Usually these ceremonies simply involve an eff you to a vicious rival team of the Champs -like the Heat were forced to become last year when the Dallas Mavericks made them sit through a trophy presentation.
This year though, I had no problem with the Celts sitting through the whole thing as I hate them so it was all good. Seeing Bosh, Wade and LeBron get their rings and grin like kids with a new toy was fantastic. However, the best part was seeing them get right back to the business of repeating and playing with fire and crazy intensity (keeping in mind the Celtics have been constructed this season solely for the purpose of beating Miami. There is no question they will be beaten by someone like Indiana because they focused too much on the Heat).
How can you not like to see Ray Allen stick it to his old team (he is a guy I actually like, mostly for his tenacious D) was incredible. Midway through the first quarter after Rashard Lewis hit a deep three I had the thought: Man, I really love this year’s Heat. They are deeper (adding more shooting / scoring) and more primed for a Championship run (they know what it takes) than ever before.
Then there is LeBron who is playing at a ridiculously high level and who last night, in slightly more than a half had 26 points and 10 rebounds. We need to frequently remind ourselves we are watching the most dominant player in the last twenty years. Twenty years ago, Jordan had a mega-apex after the Olympics and 1992 Finals and now LeBron too, is enjoying the same feeling, for the next generation this is almost a surreal experience. They struggle to understand how good LeBron is – for kids these days, he is without doubt the best player any of them will ever see. So, it was another great night for LBJ and other than the cramps he was virtually unstoppable: my favorite moment from last night was when LeBron handed the ball to Bosh, disappeared off screen and then reappeared on the end of a ridiculous alley-oop from Bosh. At first I thought Bosh might have been simply throwing the ball up and then LBJ swooped into frame for the dunk.
The one sticking point for the team – Wade who seems hell bent on reasserting himself into “alpha dog” status (both through strange haircut and bad shots). At one point, LeBron threw a tricky spin bounce pass to Bosh that Wade stole from him and then turned over. He just tried to do too much and seems desperate to prove his importance. A development to watch over the course of the season (yes, I cannot stop myself from nit picking with this team, I love them too much).
This moment was a special one: to see that banner CHAMPIONS! raised to the rafters. When I signed on to support the Heat two years ago, this is what I could not wait to see. The moment felt good – great even – but the problem is one I believe will plague Miami all season: wanting more. Titles are like a drug you just want to keep chasing, once you have gotten a taste nothing else is ever as good. That is why KG plays every single game like his life is on the line, or why Jordan could never fully let go, or why Duncan conserves himself for the right moments time and again. That is why LeBron is going to be putting on the greatest display we have seen in recent memory, and we are all the better for it.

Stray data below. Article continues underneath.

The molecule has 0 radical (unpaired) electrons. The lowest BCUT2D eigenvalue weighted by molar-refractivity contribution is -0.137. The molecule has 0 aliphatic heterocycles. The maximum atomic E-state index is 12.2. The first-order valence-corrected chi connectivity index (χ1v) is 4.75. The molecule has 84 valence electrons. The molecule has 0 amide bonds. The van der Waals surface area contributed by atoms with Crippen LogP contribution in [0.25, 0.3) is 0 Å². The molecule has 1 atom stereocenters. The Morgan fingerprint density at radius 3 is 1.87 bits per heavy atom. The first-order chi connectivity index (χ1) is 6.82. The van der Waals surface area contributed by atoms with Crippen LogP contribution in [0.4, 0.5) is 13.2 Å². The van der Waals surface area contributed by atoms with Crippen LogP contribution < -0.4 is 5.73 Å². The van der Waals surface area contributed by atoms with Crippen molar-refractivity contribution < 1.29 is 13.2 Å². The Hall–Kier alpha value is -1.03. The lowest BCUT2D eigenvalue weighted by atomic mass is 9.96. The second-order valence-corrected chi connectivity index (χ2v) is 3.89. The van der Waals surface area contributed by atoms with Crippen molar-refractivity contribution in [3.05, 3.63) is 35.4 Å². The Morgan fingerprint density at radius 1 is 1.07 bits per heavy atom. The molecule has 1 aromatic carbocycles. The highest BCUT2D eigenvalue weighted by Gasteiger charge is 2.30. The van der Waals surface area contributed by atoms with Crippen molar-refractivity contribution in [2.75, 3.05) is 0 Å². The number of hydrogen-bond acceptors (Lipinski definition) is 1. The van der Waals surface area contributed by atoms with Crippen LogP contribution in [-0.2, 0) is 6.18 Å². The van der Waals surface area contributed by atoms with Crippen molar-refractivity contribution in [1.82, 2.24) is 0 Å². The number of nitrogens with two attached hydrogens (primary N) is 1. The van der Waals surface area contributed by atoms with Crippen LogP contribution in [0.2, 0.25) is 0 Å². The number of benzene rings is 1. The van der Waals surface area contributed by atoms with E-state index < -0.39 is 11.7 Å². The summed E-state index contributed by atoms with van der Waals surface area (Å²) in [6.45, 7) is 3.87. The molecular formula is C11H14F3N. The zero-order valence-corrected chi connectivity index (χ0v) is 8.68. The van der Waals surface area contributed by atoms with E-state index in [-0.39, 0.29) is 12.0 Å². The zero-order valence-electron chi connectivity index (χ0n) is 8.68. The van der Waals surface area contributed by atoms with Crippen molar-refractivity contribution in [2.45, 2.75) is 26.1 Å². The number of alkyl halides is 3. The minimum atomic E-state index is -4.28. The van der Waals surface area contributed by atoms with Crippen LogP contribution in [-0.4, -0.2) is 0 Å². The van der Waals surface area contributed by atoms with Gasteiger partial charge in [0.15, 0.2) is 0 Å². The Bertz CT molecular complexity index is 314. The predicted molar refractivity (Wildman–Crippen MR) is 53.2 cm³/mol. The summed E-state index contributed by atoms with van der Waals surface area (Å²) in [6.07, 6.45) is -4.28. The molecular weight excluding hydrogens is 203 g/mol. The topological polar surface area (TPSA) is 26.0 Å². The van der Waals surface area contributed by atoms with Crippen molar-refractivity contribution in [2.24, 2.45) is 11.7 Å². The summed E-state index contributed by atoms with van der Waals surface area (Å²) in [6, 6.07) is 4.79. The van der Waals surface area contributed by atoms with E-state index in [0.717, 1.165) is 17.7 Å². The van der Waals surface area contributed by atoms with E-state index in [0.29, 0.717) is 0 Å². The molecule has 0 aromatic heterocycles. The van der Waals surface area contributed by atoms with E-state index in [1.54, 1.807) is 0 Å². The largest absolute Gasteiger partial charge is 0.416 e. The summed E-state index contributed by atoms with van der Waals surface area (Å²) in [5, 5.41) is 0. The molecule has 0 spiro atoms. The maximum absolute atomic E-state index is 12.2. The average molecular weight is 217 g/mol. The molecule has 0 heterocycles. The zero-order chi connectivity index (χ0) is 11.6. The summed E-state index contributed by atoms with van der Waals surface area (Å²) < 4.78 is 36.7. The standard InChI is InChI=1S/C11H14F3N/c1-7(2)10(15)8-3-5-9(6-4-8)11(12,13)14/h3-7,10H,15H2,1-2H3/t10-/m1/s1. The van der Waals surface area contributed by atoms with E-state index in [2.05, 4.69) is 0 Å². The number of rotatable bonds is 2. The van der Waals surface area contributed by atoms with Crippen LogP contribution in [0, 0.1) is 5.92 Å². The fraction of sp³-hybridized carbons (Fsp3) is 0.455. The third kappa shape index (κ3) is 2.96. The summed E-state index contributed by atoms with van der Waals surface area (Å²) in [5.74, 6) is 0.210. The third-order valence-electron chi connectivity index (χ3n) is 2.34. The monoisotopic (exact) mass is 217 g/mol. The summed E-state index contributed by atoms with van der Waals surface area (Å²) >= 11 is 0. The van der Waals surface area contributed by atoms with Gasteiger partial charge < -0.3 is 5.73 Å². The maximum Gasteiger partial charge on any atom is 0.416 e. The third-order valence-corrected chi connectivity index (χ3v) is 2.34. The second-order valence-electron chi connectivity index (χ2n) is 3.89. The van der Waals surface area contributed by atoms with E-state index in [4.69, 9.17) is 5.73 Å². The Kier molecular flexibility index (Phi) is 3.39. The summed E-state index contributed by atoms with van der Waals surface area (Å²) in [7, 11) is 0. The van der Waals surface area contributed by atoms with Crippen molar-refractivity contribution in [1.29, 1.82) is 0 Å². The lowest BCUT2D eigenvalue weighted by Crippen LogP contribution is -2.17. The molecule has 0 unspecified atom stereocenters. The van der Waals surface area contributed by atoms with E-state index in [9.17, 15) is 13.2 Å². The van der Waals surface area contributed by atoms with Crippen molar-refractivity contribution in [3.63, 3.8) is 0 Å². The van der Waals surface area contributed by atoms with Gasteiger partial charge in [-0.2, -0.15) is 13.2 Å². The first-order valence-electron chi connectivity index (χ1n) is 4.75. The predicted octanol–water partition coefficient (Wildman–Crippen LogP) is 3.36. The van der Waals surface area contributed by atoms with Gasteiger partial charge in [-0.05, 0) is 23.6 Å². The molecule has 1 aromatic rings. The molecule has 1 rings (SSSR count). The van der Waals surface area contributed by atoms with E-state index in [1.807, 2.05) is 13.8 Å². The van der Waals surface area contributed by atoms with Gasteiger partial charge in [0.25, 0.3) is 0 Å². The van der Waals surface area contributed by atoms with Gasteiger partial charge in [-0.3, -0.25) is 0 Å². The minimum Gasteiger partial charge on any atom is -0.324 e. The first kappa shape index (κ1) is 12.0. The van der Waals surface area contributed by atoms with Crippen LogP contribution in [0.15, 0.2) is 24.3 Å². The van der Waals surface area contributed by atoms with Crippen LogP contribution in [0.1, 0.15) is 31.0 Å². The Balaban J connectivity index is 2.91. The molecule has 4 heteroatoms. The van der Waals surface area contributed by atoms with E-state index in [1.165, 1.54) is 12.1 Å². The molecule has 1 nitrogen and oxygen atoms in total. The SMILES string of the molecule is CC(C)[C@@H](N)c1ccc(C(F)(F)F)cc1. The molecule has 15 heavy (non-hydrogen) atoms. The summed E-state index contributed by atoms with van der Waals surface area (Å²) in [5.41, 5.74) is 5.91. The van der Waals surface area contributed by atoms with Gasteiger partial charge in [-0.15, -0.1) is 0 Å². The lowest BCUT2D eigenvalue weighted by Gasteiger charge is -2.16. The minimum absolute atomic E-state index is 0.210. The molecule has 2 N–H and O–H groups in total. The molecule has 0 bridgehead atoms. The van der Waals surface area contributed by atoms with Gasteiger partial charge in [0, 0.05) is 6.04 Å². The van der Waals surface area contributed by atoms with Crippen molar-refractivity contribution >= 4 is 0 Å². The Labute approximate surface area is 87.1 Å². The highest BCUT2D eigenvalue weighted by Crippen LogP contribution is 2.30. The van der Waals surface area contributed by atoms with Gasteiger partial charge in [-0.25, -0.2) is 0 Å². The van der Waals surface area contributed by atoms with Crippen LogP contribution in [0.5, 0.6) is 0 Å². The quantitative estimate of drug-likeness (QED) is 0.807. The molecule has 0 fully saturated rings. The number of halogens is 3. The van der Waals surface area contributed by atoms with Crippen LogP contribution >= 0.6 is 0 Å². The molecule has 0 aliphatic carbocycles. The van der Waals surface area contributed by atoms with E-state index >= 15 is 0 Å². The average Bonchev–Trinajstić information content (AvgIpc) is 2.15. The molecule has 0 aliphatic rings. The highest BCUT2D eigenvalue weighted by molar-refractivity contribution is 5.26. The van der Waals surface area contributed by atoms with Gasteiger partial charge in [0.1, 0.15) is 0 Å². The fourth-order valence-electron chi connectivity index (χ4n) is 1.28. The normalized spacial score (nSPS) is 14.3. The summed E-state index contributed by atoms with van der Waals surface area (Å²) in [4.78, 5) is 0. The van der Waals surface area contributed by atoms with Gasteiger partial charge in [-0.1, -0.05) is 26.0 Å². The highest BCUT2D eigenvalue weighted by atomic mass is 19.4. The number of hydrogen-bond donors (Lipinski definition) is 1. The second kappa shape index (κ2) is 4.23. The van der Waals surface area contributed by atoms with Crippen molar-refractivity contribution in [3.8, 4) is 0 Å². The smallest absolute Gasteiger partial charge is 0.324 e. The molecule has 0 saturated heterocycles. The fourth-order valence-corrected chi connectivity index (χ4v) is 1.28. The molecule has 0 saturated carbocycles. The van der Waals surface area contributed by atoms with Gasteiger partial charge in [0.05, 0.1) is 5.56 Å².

Currently, I have been re-reading Bill Simmons Red Sox Opus Now I Can Die in Peace (tough to get through one time as a Yankees fan, but twice? As a Vancouver Canucks fan I can sympathize) and more than ever I understand the book on a different level. Imagine if LeBron and Miami did not win last year, the chaos and scrutiny that team would be facing. Bosh and Spolestra would be gone for sure and likely others. There would be no way Ray Allen would be there, and no way the Celtics would have re-tooled like they did. Watching LeBron and co. take a ring was incredible, unbelievable and wholly an unnerving experience – I was actually watching through my fingers for most of the 2012 Playoffs. A title just means so much, especially for a guy whose hockey team has now lost two brutal game sevens seventeen years apart. Will I see them win a title in my lifetime? Will I love them any less if they do not win? (The answer to both questions is “Of Course”).
A banner in Miami means so much to LeBron’s legacy because now we can begin to appreciate him as a great player. As he once said, now we can enjoy his greatness without the endless questions of whether or not he can get it done when it counts the most, because as the banner they raised the other night proclaims: yes, without a doubt, he can.